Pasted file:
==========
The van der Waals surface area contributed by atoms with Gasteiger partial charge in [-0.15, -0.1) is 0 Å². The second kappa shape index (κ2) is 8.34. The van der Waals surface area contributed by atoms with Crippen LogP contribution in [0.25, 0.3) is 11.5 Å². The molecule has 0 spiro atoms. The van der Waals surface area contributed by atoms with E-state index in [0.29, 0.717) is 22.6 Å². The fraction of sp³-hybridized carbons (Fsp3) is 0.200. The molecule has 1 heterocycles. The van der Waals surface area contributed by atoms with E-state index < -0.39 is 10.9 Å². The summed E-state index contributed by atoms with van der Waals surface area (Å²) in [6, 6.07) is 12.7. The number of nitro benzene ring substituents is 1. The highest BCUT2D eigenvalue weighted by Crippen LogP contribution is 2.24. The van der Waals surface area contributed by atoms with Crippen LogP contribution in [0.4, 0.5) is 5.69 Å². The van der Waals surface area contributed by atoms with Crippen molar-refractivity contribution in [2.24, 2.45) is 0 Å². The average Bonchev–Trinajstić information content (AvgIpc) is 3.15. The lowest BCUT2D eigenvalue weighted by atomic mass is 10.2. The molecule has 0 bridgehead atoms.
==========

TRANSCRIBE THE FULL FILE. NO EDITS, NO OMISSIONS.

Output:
The van der Waals surface area contributed by atoms with Gasteiger partial charge in [-0.15, -0.1) is 0 Å². The second kappa shape index (κ2) is 8.34. The van der Waals surface area contributed by atoms with Crippen LogP contribution in [0.25, 0.3) is 11.5 Å². The molecule has 0 spiro atoms. The van der Waals surface area contributed by atoms with E-state index in [0.29, 0.717) is 22.6 Å². The fraction of sp³-hybridized carbons (Fsp3) is 0.200. The molecule has 1 heterocycles. The van der Waals surface area contributed by atoms with E-state index < -0.39 is 10.9 Å². The summed E-state index contributed by atoms with van der Waals surface area (Å²) in [6, 6.07) is 12.7. The number of nitro benzene ring substituents is 1. The highest BCUT2D eigenvalue weighted by Crippen LogP contribution is 2.24. The van der Waals surface area contributed by atoms with Crippen LogP contribution in [0.4, 0.5) is 5.69 Å². The van der Waals surface area contributed by atoms with Crippen molar-refractivity contribution in [2.24, 2.45) is 0 Å². The average Bonchev–Trinajstić information content (AvgIpc) is 3.15. The lowest BCUT2D eigenvalue weighted by atomic mass is 10.2. The molecule has 0 bridgehead atoms.